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February 18, 2006
My world o'blogs

Via Prometheus 6, a review of The God Genome.

Maybe it's just the reviewer's way of writing that makes me dislike author Daniel C. Dennett even without reading his book? Or maybe the reviewer dislikes him?

"In his own opinion, Dennett is a hero. He is in the business of emancipation, and he reveres himself for it."

"Dennett flatters himself that he is Hume's heir."

Hint to all you wannabe immortals out there? Don't flatter yourself. If you deserve the accolade, the world will bestow it upon you. Awarding yourself a title actually makes you look less worthy.

Anyhow, the only reason I mention it is because of the Christoph Niemann cartoon reprinted on Prometheus 6's site. It was breathtaking.


You don't need me to tell you to read Josh Marshall daily, but this was worth requoting:

"Having admitted unparalleled corruption, defendant Randall H. Cunningham now comes before the Court to be sentenced for his stunning betrayal of the public trust."

Randy Cunningham gets sentenced (TPM has the whole document in their collection) and the memorandum starts with a nice, hard smack in the head.

It's a beautiful sentence, isn't it?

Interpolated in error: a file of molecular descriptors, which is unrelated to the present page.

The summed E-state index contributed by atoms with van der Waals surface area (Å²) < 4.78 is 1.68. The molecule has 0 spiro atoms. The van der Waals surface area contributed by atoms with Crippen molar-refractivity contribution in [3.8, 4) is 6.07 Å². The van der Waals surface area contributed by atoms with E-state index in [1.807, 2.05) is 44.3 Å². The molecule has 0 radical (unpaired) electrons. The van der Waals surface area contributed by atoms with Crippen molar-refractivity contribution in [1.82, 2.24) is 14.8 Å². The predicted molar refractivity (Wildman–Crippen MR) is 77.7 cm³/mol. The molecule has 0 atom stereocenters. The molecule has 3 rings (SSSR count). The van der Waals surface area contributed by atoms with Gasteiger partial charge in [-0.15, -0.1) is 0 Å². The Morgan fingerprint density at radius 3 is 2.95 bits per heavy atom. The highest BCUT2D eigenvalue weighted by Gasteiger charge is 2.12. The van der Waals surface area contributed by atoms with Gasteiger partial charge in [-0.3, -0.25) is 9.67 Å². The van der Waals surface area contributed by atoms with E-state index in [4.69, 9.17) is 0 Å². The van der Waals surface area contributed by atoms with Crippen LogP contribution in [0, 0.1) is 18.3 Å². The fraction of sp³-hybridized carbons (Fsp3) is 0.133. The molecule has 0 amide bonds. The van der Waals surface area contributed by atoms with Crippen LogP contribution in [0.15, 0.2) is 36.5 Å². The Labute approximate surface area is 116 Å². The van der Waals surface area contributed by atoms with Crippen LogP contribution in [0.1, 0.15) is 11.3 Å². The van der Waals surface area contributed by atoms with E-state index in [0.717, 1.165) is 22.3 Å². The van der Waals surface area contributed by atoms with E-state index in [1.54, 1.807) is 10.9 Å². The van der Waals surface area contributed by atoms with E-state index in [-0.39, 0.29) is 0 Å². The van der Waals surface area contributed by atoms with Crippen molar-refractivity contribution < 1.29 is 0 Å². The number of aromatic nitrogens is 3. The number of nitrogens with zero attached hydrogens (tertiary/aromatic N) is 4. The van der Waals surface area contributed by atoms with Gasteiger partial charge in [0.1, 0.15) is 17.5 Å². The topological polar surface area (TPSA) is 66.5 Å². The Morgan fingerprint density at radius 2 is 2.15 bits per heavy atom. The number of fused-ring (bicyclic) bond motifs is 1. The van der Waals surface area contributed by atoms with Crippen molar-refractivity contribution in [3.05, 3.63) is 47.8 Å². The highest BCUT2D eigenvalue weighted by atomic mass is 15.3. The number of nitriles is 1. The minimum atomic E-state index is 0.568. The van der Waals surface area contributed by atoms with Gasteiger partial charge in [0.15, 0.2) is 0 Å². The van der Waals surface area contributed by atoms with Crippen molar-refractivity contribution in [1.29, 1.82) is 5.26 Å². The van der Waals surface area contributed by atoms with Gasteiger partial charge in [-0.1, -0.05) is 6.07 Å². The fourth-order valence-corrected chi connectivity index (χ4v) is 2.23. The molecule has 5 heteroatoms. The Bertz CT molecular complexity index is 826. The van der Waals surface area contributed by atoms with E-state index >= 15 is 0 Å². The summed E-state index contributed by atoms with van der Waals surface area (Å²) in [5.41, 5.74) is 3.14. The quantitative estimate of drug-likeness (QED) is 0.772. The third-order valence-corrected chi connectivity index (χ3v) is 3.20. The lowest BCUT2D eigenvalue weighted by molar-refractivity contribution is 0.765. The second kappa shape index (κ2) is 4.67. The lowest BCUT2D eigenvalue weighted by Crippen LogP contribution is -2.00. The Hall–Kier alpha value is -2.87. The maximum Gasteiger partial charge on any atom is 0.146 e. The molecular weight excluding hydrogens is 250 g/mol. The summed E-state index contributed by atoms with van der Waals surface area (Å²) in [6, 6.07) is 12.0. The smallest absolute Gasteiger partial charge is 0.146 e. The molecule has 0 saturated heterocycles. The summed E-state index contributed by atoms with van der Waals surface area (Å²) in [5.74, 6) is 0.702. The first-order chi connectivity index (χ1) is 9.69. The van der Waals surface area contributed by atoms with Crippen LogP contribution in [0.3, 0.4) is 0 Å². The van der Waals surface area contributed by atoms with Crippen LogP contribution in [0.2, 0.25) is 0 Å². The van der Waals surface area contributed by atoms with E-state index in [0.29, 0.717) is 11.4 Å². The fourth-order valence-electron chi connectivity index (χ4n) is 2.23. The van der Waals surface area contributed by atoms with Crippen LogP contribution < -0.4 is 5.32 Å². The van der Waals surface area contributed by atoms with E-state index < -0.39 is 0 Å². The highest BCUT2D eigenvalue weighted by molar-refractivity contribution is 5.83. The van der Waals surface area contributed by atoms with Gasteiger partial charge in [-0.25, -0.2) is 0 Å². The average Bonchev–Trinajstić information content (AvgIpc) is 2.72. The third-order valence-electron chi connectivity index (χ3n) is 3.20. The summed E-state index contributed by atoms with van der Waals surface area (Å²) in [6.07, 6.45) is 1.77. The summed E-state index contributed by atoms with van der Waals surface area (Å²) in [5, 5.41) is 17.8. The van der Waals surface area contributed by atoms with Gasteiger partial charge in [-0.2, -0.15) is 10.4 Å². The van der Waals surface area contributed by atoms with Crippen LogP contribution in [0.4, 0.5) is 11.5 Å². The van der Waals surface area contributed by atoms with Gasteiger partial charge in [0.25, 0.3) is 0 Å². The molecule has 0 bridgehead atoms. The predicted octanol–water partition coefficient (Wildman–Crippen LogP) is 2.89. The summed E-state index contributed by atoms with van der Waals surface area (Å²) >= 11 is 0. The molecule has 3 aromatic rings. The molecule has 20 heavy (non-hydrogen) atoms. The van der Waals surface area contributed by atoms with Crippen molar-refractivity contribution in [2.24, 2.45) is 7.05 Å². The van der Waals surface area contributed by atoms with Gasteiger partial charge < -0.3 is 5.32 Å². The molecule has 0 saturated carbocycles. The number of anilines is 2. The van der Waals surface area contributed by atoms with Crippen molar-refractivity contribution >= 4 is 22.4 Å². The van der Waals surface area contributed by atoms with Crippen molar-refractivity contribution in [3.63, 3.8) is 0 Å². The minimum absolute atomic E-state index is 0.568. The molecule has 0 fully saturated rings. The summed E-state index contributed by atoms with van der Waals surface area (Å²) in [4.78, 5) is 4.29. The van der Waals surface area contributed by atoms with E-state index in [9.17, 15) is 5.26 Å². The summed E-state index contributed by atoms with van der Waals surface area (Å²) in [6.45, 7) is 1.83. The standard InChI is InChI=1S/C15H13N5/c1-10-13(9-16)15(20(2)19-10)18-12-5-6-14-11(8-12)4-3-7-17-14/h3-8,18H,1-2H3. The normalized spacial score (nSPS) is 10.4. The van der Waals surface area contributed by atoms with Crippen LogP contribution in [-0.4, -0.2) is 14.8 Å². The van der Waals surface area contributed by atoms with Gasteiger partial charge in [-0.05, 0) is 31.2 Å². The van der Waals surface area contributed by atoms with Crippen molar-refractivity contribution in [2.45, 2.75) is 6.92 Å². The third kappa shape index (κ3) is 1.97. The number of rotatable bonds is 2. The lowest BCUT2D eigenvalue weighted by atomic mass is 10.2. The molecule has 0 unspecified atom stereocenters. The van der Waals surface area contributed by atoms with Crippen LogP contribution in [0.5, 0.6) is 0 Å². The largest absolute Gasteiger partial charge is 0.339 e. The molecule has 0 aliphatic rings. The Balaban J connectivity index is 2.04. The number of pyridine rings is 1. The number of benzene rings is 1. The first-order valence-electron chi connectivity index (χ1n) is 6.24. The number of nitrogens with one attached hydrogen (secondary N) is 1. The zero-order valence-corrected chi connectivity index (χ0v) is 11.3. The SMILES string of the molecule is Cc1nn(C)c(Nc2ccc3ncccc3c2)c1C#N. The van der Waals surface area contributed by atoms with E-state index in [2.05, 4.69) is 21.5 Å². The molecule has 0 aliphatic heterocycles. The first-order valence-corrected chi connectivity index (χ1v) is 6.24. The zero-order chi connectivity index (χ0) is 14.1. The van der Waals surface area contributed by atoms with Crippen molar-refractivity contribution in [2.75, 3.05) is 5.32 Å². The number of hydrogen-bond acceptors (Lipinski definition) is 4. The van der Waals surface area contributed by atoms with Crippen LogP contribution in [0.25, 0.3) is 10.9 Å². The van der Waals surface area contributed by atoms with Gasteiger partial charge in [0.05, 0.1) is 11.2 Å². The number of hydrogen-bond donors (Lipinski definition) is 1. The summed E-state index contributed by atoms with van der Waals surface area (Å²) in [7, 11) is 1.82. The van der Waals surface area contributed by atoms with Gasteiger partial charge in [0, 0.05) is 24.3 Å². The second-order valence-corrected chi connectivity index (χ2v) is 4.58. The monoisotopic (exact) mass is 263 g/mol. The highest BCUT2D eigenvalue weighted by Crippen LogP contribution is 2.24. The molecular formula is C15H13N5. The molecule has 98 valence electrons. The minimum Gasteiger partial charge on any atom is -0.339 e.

A less-beautiful entry from Sisyphus Shrugged, a good entry about four stories on the military.

Posted by AnneZook at 03:52 PM


I would take Wieseltier's review with a huge grain of salt. Personally, I think his disgust with Dennett's book simply reflect the fact that his own religious sensibilities were offended. Dennert is a philosopher and an expert on the subjects of evolution and consciousness. Wieseltier is none of the above. His simply adopting a withering and erudite tone does not make him correct.

Posted by: Bob at February 19, 2006 12:00 AM

"Maybe it's just the reviewer's way of writing that makes me dislike author Daniel C. Dennett even without reading his book?"

Just out of curiosity, have you read either much Wieseltier or Dennett before? This sentence seems to suggest you're unfamiliar with either of them, but perhaps it's just a quirk of the phrasing.

If you're not familiar with them, I'd recommend much of both author's rather vast bodies of work over the decades as worthwhile. Naturally, I also disagree with each of them on a variety of matters (Wieseltier being vastly more eclectic, given his decades as literary editor at TNR, and, well, decades of eclecticism; Dennett pretty much stays with philosophy of mind, and lately his anti-religion crusade; however, I'd say that Dennett on the nature of consciousness, and on cognition, can be quite fascinating, though also quite debatable; his colloboration with Hofstadter on The Mind's I was also quite interesting, I thought, as one might imagine).

Posted by: Gary Farber at February 19, 2006 12:23 AM

It did seem to me, Bob that the reviewer had an axe to grind. I guess I should just be glad that he was obvious enough that his bias showed, even to the casual reader.

Thanks for the suggestions, Gary. I might try either of these guys on some other topic (and now that you've refreshed my memory, I'm sure I've read Dennett in the past).

Posted by: Anne at February 19, 2006 09:55 AM